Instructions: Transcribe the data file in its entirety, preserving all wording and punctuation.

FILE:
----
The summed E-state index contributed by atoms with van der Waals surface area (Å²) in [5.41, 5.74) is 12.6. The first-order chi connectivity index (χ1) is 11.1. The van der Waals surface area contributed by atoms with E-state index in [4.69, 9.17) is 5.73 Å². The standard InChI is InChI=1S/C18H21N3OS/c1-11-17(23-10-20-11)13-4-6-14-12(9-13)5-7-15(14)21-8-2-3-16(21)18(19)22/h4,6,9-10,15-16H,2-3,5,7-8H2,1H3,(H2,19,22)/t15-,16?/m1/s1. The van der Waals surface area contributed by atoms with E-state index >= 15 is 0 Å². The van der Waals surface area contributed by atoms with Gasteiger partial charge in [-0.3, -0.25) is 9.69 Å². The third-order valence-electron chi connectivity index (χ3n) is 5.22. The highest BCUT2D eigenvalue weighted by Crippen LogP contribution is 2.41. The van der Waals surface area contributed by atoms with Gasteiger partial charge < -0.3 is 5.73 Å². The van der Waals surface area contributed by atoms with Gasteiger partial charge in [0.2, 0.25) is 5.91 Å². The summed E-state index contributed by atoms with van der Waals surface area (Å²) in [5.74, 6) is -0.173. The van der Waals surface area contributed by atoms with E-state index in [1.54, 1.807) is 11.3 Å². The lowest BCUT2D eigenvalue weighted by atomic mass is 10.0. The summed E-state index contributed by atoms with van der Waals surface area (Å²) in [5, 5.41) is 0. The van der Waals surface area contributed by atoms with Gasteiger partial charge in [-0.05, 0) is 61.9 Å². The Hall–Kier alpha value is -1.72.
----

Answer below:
The summed E-state index contributed by atoms with van der Waals surface area (Å²) in [5.41, 5.74) is 12.6. The first-order chi connectivity index (χ1) is 11.1. The van der Waals surface area contributed by atoms with E-state index in [4.69, 9.17) is 5.73 Å². The standard InChI is InChI=1S/C18H21N3OS/c1-11-17(23-10-20-11)13-4-6-14-12(9-13)5-7-15(14)21-8-2-3-16(21)18(19)22/h4,6,9-10,15-16H,2-3,5,7-8H2,1H3,(H2,19,22)/t15-,16?/m1/s1. The van der Waals surface area contributed by atoms with E-state index >= 15 is 0 Å². The van der Waals surface area contributed by atoms with Gasteiger partial charge in [-0.3, -0.25) is 9.69 Å². The third-order valence-electron chi connectivity index (χ3n) is 5.22. The highest BCUT2D eigenvalue weighted by Crippen LogP contribution is 2.41. The van der Waals surface area contributed by atoms with Gasteiger partial charge < -0.3 is 5.73 Å². The van der Waals surface area contributed by atoms with Gasteiger partial charge in [0.2, 0.25) is 5.91 Å². The summed E-state index contributed by atoms with van der Waals surface area (Å²) in [5.74, 6) is -0.173. The van der Waals surface area contributed by atoms with E-state index in [1.54, 1.807) is 11.3 Å². The lowest BCUT2D eigenvalue weighted by atomic mass is 10.0. The summed E-state index contributed by atoms with van der Waals surface area (Å²) in [5, 5.41) is 0. The van der Waals surface area contributed by atoms with Gasteiger partial charge in [-0.05, 0) is 61.9 Å². The Hall–Kier alpha value is -1.72.